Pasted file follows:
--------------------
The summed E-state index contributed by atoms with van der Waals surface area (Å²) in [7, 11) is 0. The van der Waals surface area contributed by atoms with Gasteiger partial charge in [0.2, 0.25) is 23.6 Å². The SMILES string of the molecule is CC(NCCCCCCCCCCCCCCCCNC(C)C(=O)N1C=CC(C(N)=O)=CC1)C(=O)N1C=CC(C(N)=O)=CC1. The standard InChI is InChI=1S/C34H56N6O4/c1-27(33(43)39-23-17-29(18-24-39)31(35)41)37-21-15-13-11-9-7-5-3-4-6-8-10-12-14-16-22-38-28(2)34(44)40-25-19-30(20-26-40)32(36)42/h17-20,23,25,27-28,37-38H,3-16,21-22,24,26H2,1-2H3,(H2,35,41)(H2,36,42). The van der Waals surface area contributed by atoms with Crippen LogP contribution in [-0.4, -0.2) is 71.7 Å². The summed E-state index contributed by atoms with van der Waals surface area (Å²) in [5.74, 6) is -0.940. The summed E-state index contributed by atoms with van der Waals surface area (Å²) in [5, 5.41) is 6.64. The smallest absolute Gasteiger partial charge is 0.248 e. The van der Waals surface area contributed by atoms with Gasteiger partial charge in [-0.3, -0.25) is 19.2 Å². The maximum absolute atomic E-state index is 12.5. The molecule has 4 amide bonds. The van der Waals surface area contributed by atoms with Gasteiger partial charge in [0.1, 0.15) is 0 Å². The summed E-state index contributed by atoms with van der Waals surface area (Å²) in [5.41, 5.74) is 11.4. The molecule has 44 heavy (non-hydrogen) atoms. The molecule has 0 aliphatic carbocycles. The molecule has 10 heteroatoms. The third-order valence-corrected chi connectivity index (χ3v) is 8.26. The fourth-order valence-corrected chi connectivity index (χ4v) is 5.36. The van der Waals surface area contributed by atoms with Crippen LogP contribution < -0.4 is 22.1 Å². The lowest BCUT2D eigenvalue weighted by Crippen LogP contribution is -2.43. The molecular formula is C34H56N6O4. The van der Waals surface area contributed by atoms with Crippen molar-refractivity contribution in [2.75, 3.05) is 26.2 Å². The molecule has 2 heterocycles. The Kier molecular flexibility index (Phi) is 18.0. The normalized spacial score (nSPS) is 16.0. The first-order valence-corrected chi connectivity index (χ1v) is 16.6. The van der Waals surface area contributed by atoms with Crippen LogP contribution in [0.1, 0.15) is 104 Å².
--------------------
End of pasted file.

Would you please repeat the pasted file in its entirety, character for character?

The summed E-state index contributed by atoms with van der Waals surface area (Å²) in [7, 11) is 0. The van der Waals surface area contributed by atoms with Gasteiger partial charge in [0.2, 0.25) is 23.6 Å². The SMILES string of the molecule is CC(NCCCCCCCCCCCCCCCCNC(C)C(=O)N1C=CC(C(N)=O)=CC1)C(=O)N1C=CC(C(N)=O)=CC1. The standard InChI is InChI=1S/C34H56N6O4/c1-27(33(43)39-23-17-29(18-24-39)31(35)41)37-21-15-13-11-9-7-5-3-4-6-8-10-12-14-16-22-38-28(2)34(44)40-25-19-30(20-26-40)32(36)42/h17-20,23,25,27-28,37-38H,3-16,21-22,24,26H2,1-2H3,(H2,35,41)(H2,36,42). The van der Waals surface area contributed by atoms with Crippen LogP contribution in [-0.4, -0.2) is 71.7 Å². The summed E-state index contributed by atoms with van der Waals surface area (Å²) in [5.74, 6) is -0.940. The summed E-state index contributed by atoms with van der Waals surface area (Å²) in [5, 5.41) is 6.64. The smallest absolute Gasteiger partial charge is 0.248 e. The van der Waals surface area contributed by atoms with Gasteiger partial charge in [-0.3, -0.25) is 19.2 Å². The maximum absolute atomic E-state index is 12.5. The molecule has 4 amide bonds. The van der Waals surface area contributed by atoms with Gasteiger partial charge in [0.1, 0.15) is 0 Å². The summed E-state index contributed by atoms with van der Waals surface area (Å²) in [5.41, 5.74) is 11.4. The molecule has 44 heavy (non-hydrogen) atoms. The molecule has 0 aliphatic carbocycles. The molecule has 10 heteroatoms. The third-order valence-corrected chi connectivity index (χ3v) is 8.26. The fourth-order valence-corrected chi connectivity index (χ4v) is 5.36. The van der Waals surface area contributed by atoms with Crippen LogP contribution < -0.4 is 22.1 Å². The lowest BCUT2D eigenvalue weighted by Crippen LogP contribution is -2.43. The molecular formula is C34H56N6O4. The van der Waals surface area contributed by atoms with Crippen molar-refractivity contribution in [2.75, 3.05) is 26.2 Å². The molecule has 2 heterocycles. The Kier molecular flexibility index (Phi) is 18.0. The normalized spacial score (nSPS) is 16.0. The first-order valence-corrected chi connectivity index (χ1v) is 16.6. The van der Waals surface area contributed by atoms with Crippen LogP contribution in [0.1, 0.15) is 104 Å².